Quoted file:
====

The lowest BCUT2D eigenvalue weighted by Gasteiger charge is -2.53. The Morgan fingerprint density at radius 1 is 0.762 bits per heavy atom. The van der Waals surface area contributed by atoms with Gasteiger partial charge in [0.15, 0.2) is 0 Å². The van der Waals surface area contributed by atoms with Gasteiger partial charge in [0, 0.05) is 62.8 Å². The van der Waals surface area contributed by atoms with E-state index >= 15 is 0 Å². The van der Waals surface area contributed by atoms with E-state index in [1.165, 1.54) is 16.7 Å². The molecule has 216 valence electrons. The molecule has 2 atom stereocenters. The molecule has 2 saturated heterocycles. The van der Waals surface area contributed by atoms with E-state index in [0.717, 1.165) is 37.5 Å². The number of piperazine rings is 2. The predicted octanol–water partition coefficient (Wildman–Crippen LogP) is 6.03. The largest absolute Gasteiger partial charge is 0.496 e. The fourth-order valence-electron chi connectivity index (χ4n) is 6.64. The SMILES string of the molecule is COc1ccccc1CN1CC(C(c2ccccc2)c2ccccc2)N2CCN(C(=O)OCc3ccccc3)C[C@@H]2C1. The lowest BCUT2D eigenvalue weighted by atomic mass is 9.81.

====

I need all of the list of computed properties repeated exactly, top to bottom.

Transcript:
The lowest BCUT2D eigenvalue weighted by Gasteiger charge is -2.53. The Morgan fingerprint density at radius 1 is 0.762 bits per heavy atom. The van der Waals surface area contributed by atoms with Gasteiger partial charge in [0.15, 0.2) is 0 Å². The van der Waals surface area contributed by atoms with Gasteiger partial charge in [0, 0.05) is 62.8 Å². The van der Waals surface area contributed by atoms with E-state index >= 15 is 0 Å². The van der Waals surface area contributed by atoms with E-state index in [1.165, 1.54) is 16.7 Å². The molecule has 216 valence electrons. The molecule has 2 atom stereocenters. The molecule has 2 saturated heterocycles. The van der Waals surface area contributed by atoms with E-state index in [0.717, 1.165) is 37.5 Å². The number of piperazine rings is 2. The predicted octanol–water partition coefficient (Wildman–Crippen LogP) is 6.03. The largest absolute Gasteiger partial charge is 0.496 e. The fourth-order valence-electron chi connectivity index (χ4n) is 6.64. The SMILES string of the molecule is COc1ccccc1CN1CC(C(c2ccccc2)c2ccccc2)N2CCN(C(=O)OCc3ccccc3)C[C@@H]2C1. The lowest BCUT2D eigenvalue weighted by atomic mass is 9.81.